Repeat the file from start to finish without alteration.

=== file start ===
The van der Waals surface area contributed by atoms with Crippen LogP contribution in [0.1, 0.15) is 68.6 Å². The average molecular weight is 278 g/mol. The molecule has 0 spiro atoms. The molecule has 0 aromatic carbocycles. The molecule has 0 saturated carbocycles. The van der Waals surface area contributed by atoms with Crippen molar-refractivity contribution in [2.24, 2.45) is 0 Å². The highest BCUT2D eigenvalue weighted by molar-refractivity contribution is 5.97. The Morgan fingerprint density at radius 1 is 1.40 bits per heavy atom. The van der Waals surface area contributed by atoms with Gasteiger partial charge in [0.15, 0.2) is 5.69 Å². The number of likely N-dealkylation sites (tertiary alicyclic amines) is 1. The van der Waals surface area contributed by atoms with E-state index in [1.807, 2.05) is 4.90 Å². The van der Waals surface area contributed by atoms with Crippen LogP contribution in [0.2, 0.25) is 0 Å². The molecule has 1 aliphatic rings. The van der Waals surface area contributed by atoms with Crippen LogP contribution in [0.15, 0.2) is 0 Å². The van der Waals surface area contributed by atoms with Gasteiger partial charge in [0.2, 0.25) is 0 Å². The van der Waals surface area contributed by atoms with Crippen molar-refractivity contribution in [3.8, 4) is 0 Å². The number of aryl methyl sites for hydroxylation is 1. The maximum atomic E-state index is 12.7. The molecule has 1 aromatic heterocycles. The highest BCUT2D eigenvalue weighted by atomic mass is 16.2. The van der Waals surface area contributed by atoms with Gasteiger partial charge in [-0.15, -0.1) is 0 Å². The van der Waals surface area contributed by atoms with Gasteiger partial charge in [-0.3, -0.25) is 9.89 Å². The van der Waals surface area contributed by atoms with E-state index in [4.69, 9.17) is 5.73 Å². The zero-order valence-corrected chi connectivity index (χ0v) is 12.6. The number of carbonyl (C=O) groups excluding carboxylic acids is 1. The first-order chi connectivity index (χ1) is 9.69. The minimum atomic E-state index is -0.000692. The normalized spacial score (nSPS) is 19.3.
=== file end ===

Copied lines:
The van der Waals surface area contributed by atoms with Crippen LogP contribution in [0.1, 0.15) is 68.6 Å². The average molecular weight is 278 g/mol. The molecule has 0 spiro atoms. The molecule has 0 aromatic carbocycles. The molecule has 0 saturated carbocycles. The van der Waals surface area contributed by atoms with Crippen molar-refractivity contribution in [2.24, 2.45) is 0 Å². The highest BCUT2D eigenvalue weighted by molar-refractivity contribution is 5.97. The Morgan fingerprint density at radius 1 is 1.40 bits per heavy atom. The van der Waals surface area contributed by atoms with Gasteiger partial charge in [0.15, 0.2) is 5.69 Å². The number of likely N-dealkylation sites (tertiary alicyclic amines) is 1. The van der Waals surface area contributed by atoms with E-state index in [1.807, 2.05) is 4.90 Å². The van der Waals surface area contributed by atoms with Crippen LogP contribution in [0.2, 0.25) is 0 Å². The molecule has 1 aliphatic rings. The van der Waals surface area contributed by atoms with Crippen LogP contribution in [0.15, 0.2) is 0 Å². The van der Waals surface area contributed by atoms with Gasteiger partial charge in [0.2, 0.25) is 0 Å². The van der Waals surface area contributed by atoms with Crippen molar-refractivity contribution in [3.8, 4) is 0 Å². The number of aryl methyl sites for hydroxylation is 1. The maximum atomic E-state index is 12.7. The molecule has 1 aromatic heterocycles. The highest BCUT2D eigenvalue weighted by atomic mass is 16.2. The van der Waals surface area contributed by atoms with Gasteiger partial charge in [-0.15, -0.1) is 0 Å². The van der Waals surface area contributed by atoms with Gasteiger partial charge in [-0.3, -0.25) is 9.89 Å². The van der Waals surface area contributed by atoms with E-state index in [4.69, 9.17) is 5.73 Å². The zero-order valence-corrected chi connectivity index (χ0v) is 12.6. The number of carbonyl (C=O) groups excluding carboxylic acids is 1. The first-order chi connectivity index (χ1) is 9.69. The minimum atomic E-state index is -0.000692. The normalized spacial score (nSPS) is 19.3.